A new bill may pave the way for those without addresses to vote.
- The National Council of Provinces passed the Electoral Laws Amendment Bill on Tuesday.
- The NCOP’s stamp of approval comes as political parties prepare for this year’s local government elections.
- The bill was supported by the ANC, EFF and IFP.
Voters without addresses may soon cast their ballots without any hiccups, albeit “in a different voting procedure”.
On Tuesday, the National Council of Provinces (NCOP) passed the Electoral Laws Amendment Bill, introduced to deal with the issue of voters with no addresses.
The bill also proposed electronic voting, but Parliament’s Home Affairs Committee rejected this proposal.
The NCOP’s stamp of approval comes as political parties prepare for this year’s local government elections.
Clause 20 of the legislation amends section 47 of the Municipal Electoral Act to provide for a different voting procedure for those voters whose names appear on the voters’ roll without addresses.
The Electoral Commission of South Africa (IEC) may prescribe a different voting procedure provided that if such a voter’s place of ordinary residence is located outside the relevant ward and its voters’ roll, the voter concerned may not vote in the ward election.
The same applies to local, metropolitan and district elections.
Last year, News24 reported the IEC was investigating 1.1 million potentially incomplete addresses on the voters’ roll, while another 1.2 million registered voters had no address at all.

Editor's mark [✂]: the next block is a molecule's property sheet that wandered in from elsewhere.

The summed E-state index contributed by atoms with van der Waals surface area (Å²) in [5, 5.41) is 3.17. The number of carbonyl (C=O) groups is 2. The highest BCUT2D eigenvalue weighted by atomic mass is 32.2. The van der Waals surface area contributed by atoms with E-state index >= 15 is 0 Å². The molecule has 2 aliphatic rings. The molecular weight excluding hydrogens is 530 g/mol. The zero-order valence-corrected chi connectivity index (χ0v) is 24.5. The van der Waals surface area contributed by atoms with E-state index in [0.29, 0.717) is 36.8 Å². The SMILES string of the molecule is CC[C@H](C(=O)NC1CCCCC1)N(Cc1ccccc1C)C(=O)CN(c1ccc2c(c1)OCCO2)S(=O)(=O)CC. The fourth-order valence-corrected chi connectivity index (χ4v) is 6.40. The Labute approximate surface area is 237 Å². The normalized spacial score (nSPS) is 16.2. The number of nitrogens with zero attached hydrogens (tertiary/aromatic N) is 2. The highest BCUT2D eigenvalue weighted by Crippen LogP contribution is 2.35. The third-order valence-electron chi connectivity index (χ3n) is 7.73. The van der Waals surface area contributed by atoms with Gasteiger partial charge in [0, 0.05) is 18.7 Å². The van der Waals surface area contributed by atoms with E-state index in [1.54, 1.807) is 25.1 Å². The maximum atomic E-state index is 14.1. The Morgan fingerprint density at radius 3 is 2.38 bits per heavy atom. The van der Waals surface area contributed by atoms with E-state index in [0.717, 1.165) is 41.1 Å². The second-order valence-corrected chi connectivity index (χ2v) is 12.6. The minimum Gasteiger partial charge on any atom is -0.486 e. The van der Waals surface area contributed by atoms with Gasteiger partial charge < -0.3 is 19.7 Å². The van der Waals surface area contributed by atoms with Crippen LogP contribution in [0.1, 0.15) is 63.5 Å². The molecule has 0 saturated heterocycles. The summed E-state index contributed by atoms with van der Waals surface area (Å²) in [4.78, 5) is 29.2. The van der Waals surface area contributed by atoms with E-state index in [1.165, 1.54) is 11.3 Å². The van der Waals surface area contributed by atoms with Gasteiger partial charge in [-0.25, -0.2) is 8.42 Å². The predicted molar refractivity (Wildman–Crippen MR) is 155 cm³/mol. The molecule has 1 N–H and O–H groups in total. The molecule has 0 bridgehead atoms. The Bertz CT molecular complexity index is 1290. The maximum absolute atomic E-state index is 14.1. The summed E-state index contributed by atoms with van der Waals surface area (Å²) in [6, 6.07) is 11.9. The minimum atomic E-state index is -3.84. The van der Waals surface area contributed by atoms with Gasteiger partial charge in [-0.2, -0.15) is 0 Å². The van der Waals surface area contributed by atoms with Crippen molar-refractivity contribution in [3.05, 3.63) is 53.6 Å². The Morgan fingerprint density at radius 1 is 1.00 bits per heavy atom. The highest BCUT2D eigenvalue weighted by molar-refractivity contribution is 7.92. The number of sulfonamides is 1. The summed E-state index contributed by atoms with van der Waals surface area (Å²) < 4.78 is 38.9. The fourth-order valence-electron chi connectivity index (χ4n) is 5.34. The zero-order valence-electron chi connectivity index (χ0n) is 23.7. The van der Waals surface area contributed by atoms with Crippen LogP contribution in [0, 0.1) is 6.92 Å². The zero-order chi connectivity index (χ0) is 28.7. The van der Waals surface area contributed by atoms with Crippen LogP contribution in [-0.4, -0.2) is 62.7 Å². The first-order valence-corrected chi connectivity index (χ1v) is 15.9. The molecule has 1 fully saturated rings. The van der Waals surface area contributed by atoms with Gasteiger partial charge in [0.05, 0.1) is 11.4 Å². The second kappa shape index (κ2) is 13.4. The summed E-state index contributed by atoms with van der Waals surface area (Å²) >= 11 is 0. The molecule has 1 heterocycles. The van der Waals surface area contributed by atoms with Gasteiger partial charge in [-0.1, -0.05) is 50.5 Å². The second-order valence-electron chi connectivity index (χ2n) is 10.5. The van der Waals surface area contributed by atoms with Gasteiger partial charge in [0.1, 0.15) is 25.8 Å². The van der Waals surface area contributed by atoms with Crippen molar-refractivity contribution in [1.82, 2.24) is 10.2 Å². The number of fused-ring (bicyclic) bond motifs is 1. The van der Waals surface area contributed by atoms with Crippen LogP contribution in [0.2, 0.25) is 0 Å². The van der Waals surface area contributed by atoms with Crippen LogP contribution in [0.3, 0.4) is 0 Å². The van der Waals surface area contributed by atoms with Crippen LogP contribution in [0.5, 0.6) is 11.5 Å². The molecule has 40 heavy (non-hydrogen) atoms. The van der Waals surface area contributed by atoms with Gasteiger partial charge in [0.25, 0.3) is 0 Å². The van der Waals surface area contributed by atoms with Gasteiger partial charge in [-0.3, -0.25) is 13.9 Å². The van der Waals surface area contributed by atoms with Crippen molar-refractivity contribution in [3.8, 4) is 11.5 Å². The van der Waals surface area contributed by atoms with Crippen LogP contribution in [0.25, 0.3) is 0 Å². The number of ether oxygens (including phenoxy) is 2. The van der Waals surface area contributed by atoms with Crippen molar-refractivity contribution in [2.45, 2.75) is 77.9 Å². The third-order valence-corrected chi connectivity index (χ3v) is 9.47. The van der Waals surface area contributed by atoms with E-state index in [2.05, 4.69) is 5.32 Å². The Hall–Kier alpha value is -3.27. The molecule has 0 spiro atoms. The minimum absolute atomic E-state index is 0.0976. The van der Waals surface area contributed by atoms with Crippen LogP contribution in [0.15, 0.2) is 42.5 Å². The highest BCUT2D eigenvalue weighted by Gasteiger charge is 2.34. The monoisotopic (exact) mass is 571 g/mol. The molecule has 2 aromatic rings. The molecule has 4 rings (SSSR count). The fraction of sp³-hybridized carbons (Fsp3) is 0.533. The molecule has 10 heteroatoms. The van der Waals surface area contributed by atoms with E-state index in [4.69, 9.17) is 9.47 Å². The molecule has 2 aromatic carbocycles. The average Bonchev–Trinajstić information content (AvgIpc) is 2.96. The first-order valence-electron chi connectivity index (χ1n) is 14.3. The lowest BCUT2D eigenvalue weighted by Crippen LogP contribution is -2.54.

At the time, it was revealed the country has 26.5 million registered voters and, of these, 24.1 million have complete addresses, 1.1 million have a “potentially incomplete” addresses and 1.2 million have no addresses at all.
Former “homeland” areas and informal settlements were most affected.
In June 2016, the Constitutional Court gave the IEC 18 months to rectify shortcomings on the voters’ roll and problems with missing addresses.
Having an address attached to a voter is especially important for local government elections, where half the number of councillors are elected from wards.
The Electoral Laws Amendment Bill will amend three pieces of legislation.
These are the Electoral Commission Act, the Electoral Act and the Local Government: Municipal Electoral Act.
Clause 16 of the bill seeks to amend schedule 3 of the Electoral Act to allow for the determination of the number of seats in a provincial legislature by the IEC ahead of every election.
“The determination of a number of seats of provincial legislatures had to take place by 31 March 1999 and was a one-off exercise with no provision to be updated since. Currently, the legislation provides for a minimum of 30 and a maximum of 80 seats in a provincial legislature and this has remained unchanged,” the bill reads.
The ANC, IFP and EFF supported the bill while the DA voted against it.
The Bill will now be sent back to the National Assembly for further consideration.